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Multi-talented Andy Thompson shares in ‘Red’ Grammy nomination

Photo courtesy of Andy Thompson
Drummer Andy Thompson performing with Jeremy Messersmith.

First week of December, drummer Andy Thompson was on tour with his friend/collaborator Jeremy Messersmith’s band when he got an email from his friend/collaborator and Grammy-winning producer Dan Wilson:  

“Hey, by the way, Taylor [Swift] is up for Album of the Year, so that means we are, too.”

Meaning, of course, that Thompson, who has become Wilson’s go-to production and engineering partner over the past few years, is one of several producers and engineers who had a hand in Swift’s “Red,” which is nominated for four Grammys Sunday, including Best Country Album and Album of the Year.

Wilson and Thompson worked on two “Red” songs, the Wilson/Swift-penned “Treacherous” and “Come Back … Be Here.”  

“I’m super excited,” said Thompson by phone from the road. “I’m coming home Saturday, and I’ll be there for 24 hours and my wife [freelance writer Melissa Thompson] and I are flying out and we’re staying with Dan [in Los Angeles] and going to the whole shebang. I’ve never been to anything like that before. I bought a new skinny black suit, and I’m hoping to look pretty spiffy.”

Since 2005, Wilson has recruited Thompson to play in bands and collaborate on recording projects via Pro Tools over the Internet. The two artists are rarely in the same room when they craft a track, as was the case with their contributions to “Red,” which debuted at No. 1 on the Billboard Hot 100 chart, spent double-digit weeks on top of Billboard’s Country chart, and has sold an estimated 5 million copies worldwide.

“She worked with a string of producers on this album, and she just lets them do their thing, so Dan got to do his thing and it worked out really well,” said Thompson. “I’ll ask him, ‘What do you want me to do?’ And he’ll be like, ‘Whatever.’ So I played a bunch of guitars, keyboards, did some drum programming. I just do what I think sounds cool and send it back to him, and then he’s got an engineer in L.A. who kind of helps him turn that into arrangements and he gets a bunch more overdubs in L.A. So that’s kind of how the work flows.

“I worked really well as I heard it. When I can kind of camp out and I’ve got all my instruments around me, I can work really fast. I can pretty quickly get in the zone. We did those two Taylor Swift songs, and didn’t hear back for a long time. She had a lot of songs in the running for that record. And then we heard that ‘Treacherous’ was going to be the second track on the record and then months and months later, heard about the Grammy thing, so it’s pretty fun.”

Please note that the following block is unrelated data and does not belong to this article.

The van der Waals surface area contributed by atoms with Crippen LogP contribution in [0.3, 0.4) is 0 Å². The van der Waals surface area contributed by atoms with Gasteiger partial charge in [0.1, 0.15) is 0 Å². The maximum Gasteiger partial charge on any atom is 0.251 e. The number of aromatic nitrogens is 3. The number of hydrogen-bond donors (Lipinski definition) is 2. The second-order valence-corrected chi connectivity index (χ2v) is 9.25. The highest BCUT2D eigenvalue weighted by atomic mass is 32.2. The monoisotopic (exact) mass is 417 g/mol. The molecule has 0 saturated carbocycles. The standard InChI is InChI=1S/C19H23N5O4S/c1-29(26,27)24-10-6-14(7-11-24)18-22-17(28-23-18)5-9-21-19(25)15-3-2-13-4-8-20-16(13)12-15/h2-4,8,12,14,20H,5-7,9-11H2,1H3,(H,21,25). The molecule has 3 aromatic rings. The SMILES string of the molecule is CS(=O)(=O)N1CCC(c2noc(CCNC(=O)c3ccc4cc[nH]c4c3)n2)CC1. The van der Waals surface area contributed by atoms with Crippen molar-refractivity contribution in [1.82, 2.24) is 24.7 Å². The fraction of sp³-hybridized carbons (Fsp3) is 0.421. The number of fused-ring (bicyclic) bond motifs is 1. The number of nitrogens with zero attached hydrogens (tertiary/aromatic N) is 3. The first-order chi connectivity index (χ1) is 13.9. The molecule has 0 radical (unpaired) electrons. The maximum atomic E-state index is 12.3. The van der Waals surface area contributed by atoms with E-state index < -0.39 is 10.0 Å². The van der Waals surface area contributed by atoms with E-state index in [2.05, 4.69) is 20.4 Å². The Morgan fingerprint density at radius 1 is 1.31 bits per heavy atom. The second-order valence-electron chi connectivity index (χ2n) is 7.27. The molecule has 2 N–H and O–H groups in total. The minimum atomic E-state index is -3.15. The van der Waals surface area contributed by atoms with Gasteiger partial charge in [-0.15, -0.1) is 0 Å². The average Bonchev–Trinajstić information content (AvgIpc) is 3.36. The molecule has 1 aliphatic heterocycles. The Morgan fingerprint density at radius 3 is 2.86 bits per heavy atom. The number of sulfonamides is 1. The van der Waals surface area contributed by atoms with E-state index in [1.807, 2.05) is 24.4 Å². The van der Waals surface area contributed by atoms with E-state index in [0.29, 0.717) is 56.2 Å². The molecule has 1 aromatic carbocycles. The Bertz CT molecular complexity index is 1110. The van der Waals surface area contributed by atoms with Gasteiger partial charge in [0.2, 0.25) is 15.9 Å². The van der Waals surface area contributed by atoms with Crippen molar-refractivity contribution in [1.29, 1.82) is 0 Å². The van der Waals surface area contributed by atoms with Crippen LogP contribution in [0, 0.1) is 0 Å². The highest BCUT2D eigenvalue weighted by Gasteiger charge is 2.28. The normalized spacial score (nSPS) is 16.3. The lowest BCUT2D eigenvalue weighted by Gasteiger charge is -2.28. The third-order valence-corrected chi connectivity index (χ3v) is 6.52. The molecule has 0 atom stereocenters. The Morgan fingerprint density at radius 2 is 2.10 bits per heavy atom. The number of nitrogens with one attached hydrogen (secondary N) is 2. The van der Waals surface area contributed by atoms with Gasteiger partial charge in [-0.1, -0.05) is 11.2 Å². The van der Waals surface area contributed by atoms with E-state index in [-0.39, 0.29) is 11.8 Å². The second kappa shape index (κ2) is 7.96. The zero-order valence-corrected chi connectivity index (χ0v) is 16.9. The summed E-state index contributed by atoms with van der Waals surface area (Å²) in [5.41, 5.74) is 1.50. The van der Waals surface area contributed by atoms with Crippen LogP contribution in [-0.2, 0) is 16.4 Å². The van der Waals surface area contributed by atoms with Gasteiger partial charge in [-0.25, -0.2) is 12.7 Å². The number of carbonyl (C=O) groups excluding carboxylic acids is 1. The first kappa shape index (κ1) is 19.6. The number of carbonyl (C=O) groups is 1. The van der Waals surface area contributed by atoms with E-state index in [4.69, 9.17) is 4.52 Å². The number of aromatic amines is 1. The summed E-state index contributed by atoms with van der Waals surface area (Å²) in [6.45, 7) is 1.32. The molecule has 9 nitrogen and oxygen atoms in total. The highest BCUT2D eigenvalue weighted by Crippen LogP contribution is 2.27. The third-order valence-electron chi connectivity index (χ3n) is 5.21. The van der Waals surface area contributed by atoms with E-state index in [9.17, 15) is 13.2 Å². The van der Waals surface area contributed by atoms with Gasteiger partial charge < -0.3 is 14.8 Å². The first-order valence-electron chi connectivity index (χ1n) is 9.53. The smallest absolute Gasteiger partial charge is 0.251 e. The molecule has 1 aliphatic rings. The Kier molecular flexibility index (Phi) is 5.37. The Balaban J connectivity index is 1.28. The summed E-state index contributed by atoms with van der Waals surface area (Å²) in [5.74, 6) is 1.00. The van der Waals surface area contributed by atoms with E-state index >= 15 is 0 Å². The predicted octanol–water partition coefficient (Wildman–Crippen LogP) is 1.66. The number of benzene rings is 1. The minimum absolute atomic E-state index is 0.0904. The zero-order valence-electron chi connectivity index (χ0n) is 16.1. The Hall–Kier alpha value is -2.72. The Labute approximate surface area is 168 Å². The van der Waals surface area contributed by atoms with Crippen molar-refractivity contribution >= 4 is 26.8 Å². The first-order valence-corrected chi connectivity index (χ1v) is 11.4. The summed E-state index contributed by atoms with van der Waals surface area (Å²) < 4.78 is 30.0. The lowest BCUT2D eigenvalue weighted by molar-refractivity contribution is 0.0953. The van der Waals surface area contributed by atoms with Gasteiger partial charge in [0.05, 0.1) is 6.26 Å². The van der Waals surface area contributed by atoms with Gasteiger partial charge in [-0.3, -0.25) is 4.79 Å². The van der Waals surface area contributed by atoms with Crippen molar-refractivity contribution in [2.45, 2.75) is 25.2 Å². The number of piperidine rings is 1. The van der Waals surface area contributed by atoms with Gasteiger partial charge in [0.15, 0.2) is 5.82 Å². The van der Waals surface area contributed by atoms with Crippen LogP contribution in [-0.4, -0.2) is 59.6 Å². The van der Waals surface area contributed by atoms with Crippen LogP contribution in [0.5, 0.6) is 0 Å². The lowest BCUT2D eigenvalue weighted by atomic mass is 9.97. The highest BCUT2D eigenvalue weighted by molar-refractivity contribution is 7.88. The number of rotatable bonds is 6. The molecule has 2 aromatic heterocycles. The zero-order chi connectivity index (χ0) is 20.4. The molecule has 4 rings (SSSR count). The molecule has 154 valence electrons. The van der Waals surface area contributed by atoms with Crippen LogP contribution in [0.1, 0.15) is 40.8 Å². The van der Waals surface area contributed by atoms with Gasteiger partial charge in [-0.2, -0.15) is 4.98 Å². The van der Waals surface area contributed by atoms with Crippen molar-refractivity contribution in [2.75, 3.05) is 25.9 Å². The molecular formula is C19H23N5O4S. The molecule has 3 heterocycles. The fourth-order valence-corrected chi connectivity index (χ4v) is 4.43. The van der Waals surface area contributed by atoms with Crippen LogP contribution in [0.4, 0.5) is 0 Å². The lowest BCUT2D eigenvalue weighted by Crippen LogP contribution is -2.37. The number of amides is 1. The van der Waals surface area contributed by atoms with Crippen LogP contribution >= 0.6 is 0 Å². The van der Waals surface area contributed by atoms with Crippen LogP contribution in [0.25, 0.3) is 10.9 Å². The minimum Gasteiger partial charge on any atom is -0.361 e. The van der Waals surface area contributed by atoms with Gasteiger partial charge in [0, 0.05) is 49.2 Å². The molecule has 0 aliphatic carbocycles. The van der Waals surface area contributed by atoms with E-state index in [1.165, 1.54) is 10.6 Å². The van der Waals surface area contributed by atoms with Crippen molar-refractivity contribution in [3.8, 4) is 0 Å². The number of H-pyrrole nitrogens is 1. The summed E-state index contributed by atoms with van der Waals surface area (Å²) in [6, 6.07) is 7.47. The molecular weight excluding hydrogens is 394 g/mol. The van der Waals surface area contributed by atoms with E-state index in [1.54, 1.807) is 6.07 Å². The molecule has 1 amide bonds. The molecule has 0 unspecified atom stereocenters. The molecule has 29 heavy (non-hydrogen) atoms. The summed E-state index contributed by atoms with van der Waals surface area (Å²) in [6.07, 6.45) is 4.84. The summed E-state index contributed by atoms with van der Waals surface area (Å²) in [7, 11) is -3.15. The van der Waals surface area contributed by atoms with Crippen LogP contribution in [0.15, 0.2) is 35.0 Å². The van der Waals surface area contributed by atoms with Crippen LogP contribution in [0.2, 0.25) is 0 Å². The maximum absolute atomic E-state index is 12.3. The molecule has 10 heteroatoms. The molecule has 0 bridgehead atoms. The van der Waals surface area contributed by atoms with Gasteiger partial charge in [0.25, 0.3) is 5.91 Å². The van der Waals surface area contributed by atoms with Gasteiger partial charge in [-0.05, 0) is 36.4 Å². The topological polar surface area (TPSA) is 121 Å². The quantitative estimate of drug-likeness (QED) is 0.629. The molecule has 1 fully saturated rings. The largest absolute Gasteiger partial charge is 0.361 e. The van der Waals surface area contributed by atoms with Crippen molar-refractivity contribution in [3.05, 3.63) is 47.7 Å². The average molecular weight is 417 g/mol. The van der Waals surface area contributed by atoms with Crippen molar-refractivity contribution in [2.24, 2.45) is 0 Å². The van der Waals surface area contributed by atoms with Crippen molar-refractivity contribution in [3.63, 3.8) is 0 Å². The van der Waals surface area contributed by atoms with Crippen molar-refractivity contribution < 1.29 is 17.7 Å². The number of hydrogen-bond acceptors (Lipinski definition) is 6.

Thompson grew up in Edina and attended Edina High School, and from an early age studied classical piano and violin. When he was 14 years old he got an electric guitar and started learning Led Zeppelin covers, while simultaneously playing drums in the high school band and studying jazz at the MacPhail Center for Music. He studied classical composition and computer science at the University of Michigan, where he moonlit as a drummer in jazz, big band, and rock groups in and around Ann Arbor.

He returned to Minneapolis in 2002 and “started to figure out how to make a living doing music,” which has meant playing in bands with everybody from singer/songwriter Robert Skoro to hip-hop stalwarts Heiruspecs, teaching songwriting and composition at McNally Smith College of Music, and producing CDs by Twin Cities songsmiths such as Nathan ElliotJulia Douglass, and Natalie Lovejoy.  

“I look for people whose songs speak to me,” said Thompson. “That’s very important: When I hear it I think, ‘Oh yeah, I could bring something to this.’ And then it’s just distilling the song to its essence and building it back up. I have a background in orchestration and arranging, but also I’m a total computer nerd. I’m pretty fast at getting sounds and working with synthesizers and stuff like that.

Dessa just hired me to some sheet-music phrasing for a vinyl release she’s doing, and I haven’t done something like that in a long time – sitting down with Sibelius and notated something, and I could’ve done it for days, just getting inside it like that. Dan just sent me three new tracks, so I’m pretty busy. I’m just picking projects I enjoy, and that’s kind of the idea: to be at a point where you can just choose to work on projects that inspire you, that’s the goal.”

Oddly enough, Thompson will meet Swift herself for the first time at the Grammy awards show in Los Angeles. In similar under-the-radar fashion, the country-pop queen’s Minneapolis-based producer/engineer hasn’t exactly been trumpeting the latest accolades for his work.

“I’m the kind of person who doesn’t like talk about things in case I jinx it,” laughed Thompson. “I’ve kept pretty quiet about the (Grammy) thing. I told my family, some friends, and that’s about it. But Jeremy tweeted it, so … I don’t know. We’ll see.”

One thing’s for certain no matter what happens Sunday night: If his recent past is any indication, Andy Thompson will be busy making music the day after the Grammys, and for many days to come.

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